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Yoav Nir writes:
> PFS is different. For other attributes, if the SPD entry says you
> need, say, 3DES, and the other side's SPD entry says AES-128-GCM, then
> you'll fail every time. If you succeed, then your policies are matched.
If your clients SPD says: Local Remote Action ----- ------ ------ 192.168.2.1 10.0.0.0/8 PROTECT(ESP,AES)
and the servers SPD says: Local Remote Action ----- ------ ------ 10.0.0.2 192.168.2.1 PROTECT(ESP,3DES) 10.0.0.0/8 192.168.2.1 PROTECT(ESP,AES)
Then if you happen to send first packet from client to 10.0.0.5 addres, the client will negotiate ESP IPsec SA with AES, and with traffic selectors TSi = (192.168.2.1-192.168.2.1), TSr = (10.0.0.0-10.0.0.1, 10.0.0.3-10.0.0.255), as the server will narrow it down to that when proposed clients traffic selectors.
Now if the either end tries to negotiate SA between 192.168.2.1 and 10.0.0.2 that will fail.
> With PFS is different. One side can have an SPD entry saying PFS is a
> must. The other SPD entry says PFS is must not. At any time except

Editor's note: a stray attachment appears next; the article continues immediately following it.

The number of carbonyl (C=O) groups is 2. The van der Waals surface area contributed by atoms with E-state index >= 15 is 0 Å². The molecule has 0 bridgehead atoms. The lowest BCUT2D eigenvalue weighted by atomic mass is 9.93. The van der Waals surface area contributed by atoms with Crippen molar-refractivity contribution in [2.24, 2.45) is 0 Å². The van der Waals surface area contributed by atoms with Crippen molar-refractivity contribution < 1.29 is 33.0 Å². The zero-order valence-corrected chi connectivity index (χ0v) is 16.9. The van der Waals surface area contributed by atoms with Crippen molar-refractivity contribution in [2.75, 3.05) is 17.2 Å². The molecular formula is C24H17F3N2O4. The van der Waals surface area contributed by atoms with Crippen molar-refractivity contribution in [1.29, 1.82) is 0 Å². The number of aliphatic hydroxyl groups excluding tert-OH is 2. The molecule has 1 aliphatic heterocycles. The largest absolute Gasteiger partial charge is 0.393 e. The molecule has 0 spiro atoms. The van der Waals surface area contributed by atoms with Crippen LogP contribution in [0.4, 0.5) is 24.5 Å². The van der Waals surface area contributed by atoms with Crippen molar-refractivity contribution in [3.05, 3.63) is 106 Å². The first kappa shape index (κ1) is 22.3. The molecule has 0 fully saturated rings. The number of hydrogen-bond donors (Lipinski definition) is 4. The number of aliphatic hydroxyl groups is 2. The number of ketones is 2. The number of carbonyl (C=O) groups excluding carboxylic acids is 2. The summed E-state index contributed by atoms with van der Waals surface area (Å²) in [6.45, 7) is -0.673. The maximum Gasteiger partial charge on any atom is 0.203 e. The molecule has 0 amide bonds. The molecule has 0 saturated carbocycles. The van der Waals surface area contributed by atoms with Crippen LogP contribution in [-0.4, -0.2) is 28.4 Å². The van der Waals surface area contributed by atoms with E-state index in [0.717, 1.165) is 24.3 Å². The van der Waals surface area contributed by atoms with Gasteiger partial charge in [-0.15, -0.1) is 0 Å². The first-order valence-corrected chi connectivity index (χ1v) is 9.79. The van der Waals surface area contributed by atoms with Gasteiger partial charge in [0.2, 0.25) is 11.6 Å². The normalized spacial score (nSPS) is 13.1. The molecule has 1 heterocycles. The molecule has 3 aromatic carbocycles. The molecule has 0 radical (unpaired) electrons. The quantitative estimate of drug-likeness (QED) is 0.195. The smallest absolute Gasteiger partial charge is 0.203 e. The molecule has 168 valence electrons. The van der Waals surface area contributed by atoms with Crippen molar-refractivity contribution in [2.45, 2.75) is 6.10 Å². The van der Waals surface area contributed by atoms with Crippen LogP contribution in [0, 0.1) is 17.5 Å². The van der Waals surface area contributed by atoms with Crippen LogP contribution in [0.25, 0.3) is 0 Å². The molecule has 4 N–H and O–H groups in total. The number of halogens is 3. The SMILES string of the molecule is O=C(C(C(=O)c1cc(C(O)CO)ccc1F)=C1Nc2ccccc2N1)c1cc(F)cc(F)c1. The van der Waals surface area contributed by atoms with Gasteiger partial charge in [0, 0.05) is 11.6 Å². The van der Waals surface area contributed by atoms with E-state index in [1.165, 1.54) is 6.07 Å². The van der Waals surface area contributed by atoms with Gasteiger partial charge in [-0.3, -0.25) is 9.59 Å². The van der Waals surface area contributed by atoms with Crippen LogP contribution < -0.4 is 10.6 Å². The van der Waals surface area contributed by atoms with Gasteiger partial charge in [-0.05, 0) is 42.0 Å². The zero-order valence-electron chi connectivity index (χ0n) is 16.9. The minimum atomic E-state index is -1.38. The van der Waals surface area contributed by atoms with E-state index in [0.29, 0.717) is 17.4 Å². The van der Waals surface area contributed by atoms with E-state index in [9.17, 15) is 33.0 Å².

> during the initial exchange, this will fail, and rightly so - so the
> users fix the problem. But if it's in the initial exchange, it
> suddenly succeeds. This practically guarantees usability problems for
> any implementation.
PFS is no different there. It is just like any similar policy mismatch error. In the case above the user thinks he has ok policy as he can use most of the services from the office network, but for some reason he cannot connect to the 10.0.0.2 server, even when everything else works. -- firstname.lastname@example.org _______________________________________________ IPsec mailing list IPsec@ietf.org https://www1.ietf.org/mailman/listinfo/ipsec